Monday, October 15, 2018

Chick with Dick Insists on Right to Beat Real Women

A biological male who identifies as a transgender woman won a women’s world championship cycling event on Sunday.

Rachel McKinnon, a professor at the College of Charleston, won the women’s sprint 35-39 age bracket at the 2018 UCI Masters Track Cycling World Championships in Los Angeles.

McKinnon, representing Canada, bested Carolien Van Herrikhuyzen of the Netherlands and American cyclist Jennifer Wagner to take home the gold.

McKinnon celebrated the victory on Twitter, writing: “First transgender woman world champion…ever.”
Can you tell the difference?

McKinnon in January was quoted in USA Today arguing against requiring biological males to suppress testosterone as a requirement for competing against women. (RELATED: High-School Boy Wins All-State Honors In Girls Track And Field)

“We cannot have a woman legally recognized as a trans woman in society, and not be recognized that way in sports,” McKinnon told USA Today.

“Focusing on performance advantage is largely irrelevant because this is a rights issue. We shouldn’t be worried about trans people taking over the Olympics. We should be worried about their fairness and human rights instead.”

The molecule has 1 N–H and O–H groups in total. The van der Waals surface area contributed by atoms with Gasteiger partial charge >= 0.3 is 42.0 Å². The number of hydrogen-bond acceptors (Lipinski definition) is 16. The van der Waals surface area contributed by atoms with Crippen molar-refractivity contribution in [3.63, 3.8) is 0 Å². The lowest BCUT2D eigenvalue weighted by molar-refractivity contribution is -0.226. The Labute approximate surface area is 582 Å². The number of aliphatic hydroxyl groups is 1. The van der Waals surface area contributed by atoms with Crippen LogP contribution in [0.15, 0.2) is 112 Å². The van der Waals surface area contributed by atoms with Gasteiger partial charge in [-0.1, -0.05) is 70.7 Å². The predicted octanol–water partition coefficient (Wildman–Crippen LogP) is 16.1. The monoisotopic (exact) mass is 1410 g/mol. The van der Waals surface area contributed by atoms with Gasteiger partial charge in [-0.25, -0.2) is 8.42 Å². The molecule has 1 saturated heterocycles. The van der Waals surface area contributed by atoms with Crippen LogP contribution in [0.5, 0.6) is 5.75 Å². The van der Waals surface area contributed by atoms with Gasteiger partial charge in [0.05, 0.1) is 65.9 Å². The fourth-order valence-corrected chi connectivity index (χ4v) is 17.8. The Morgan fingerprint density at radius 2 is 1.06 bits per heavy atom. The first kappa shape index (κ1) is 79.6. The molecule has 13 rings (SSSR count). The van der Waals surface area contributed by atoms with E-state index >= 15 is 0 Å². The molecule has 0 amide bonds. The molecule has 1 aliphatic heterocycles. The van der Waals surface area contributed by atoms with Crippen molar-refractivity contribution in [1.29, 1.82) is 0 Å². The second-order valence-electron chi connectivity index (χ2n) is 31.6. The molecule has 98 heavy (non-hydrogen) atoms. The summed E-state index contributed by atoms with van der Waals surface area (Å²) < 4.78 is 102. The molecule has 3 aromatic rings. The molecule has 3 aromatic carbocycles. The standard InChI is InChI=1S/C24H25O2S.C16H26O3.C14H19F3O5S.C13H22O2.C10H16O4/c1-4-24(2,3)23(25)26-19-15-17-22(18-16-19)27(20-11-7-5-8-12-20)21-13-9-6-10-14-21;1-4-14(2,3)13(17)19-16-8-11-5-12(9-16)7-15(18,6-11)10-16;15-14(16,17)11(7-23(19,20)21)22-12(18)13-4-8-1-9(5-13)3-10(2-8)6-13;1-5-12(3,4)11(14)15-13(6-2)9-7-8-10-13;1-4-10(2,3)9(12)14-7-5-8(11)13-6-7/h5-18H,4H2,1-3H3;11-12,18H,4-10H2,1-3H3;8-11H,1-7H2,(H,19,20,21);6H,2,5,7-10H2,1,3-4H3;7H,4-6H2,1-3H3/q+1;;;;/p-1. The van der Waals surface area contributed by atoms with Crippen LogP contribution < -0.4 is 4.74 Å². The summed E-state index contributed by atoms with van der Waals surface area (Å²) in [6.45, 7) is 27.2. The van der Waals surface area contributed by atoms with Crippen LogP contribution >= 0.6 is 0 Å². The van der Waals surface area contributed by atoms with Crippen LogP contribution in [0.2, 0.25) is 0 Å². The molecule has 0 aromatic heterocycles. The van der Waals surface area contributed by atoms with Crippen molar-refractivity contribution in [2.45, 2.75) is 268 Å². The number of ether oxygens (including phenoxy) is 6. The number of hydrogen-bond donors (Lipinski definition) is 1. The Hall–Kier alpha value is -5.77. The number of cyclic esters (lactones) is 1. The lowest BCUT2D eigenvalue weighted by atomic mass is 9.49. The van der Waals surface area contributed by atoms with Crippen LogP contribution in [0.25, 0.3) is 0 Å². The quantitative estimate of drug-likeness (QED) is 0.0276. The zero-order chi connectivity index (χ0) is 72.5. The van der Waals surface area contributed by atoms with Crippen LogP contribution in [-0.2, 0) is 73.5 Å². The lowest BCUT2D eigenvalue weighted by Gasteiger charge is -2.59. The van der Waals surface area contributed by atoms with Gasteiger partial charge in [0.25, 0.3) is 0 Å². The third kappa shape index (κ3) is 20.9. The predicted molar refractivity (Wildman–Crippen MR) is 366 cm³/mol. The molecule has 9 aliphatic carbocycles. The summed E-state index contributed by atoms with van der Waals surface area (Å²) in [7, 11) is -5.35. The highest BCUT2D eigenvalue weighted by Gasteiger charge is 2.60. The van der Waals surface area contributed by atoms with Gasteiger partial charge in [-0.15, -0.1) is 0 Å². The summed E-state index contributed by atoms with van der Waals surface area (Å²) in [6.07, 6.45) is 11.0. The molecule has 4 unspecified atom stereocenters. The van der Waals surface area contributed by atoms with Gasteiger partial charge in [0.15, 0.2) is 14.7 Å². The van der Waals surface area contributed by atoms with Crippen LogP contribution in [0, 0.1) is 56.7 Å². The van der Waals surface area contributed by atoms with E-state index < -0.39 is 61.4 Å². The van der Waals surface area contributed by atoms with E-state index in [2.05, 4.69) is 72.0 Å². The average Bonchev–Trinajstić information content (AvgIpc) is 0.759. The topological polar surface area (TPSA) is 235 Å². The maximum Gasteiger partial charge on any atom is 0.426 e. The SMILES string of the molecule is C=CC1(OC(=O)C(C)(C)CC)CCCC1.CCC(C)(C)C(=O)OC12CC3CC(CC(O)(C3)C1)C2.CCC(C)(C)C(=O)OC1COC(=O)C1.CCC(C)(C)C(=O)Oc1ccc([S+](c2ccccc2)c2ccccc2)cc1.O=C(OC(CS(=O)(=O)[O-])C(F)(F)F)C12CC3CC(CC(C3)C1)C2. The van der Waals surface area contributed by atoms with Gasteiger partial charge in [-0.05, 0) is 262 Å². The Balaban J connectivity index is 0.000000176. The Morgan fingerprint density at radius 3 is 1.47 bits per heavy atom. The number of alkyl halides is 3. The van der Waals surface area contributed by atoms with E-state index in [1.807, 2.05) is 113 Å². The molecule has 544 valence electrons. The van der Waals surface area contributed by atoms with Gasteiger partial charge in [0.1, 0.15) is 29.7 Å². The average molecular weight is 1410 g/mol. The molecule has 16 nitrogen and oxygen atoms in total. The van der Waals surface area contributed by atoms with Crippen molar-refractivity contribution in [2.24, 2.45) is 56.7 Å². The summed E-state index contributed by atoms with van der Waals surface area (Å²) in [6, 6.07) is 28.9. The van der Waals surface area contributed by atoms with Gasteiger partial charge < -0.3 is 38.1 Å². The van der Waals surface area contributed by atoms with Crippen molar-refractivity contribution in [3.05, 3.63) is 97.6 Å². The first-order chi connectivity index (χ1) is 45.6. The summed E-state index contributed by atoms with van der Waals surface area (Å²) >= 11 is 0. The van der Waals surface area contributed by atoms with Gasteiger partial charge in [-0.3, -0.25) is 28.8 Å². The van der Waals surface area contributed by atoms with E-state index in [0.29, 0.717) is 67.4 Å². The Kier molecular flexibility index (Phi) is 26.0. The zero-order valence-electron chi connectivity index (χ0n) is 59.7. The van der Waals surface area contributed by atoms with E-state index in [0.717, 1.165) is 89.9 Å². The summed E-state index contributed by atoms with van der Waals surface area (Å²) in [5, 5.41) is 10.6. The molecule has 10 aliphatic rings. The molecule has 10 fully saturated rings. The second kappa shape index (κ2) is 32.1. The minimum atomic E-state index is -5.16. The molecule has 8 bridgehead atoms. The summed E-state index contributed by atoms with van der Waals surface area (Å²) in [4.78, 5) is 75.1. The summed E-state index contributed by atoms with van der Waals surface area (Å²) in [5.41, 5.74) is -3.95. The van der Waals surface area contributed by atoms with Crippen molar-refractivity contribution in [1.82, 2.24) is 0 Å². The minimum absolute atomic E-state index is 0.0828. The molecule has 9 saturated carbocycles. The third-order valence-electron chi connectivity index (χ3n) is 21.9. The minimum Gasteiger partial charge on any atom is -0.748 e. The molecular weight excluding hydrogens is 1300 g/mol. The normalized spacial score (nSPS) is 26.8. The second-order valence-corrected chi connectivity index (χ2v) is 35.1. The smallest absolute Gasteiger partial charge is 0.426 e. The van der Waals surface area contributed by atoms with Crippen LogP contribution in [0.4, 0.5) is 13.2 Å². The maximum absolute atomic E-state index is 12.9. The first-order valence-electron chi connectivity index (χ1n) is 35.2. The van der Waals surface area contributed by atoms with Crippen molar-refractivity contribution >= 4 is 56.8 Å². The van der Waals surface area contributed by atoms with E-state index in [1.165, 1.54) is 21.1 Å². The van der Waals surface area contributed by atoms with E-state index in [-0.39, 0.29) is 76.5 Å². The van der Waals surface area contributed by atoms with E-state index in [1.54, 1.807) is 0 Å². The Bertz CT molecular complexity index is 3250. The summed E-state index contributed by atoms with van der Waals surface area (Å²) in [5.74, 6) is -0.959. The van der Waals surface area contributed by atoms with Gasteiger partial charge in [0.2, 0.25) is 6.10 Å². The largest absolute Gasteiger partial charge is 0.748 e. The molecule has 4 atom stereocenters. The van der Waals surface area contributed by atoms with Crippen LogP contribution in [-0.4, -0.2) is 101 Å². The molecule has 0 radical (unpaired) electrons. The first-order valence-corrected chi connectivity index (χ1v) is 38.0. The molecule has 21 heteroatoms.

McKinnon also compared restrictions on biological males competing in women’s events to racial segregation. This is bigger than sports, and it’s about human rights,” McKinnon said to USA Today.

“By catering to cisgender people’s views, that furthers transgender people’s oppression. When it comes to extending rights to a minority population, why would we ask the majority? I bet a lot of white people were pissed off when we desegregated sports racially and allowed black people. But they had to deal with it.”
Dr. Rachel McKinnon
Yep, she played the race card.

I don't really follow women's sports, so I don't really care whether transgender women win all the women's events and take all the records, which they eventually will, except possibly for uneven parallel bars.

The solution is simple. Drop the appellation of men's and women's sports, and use X and Y instead. If you have a Y chromosome, you compete against only people who also have Y chromosomes, and people with only X chromosomes compete against other people with only X chromosomes. This even works with people who have XXY,  XYY and XXX chromosomes. We don't need to know what you identify as.

Admittedly, it's a bit of a nuisance to have to check chromosomes, so at lower levels of competition, it make sense to go on the honor system, and only perform actual chromosome identification and counts in disputed cases.

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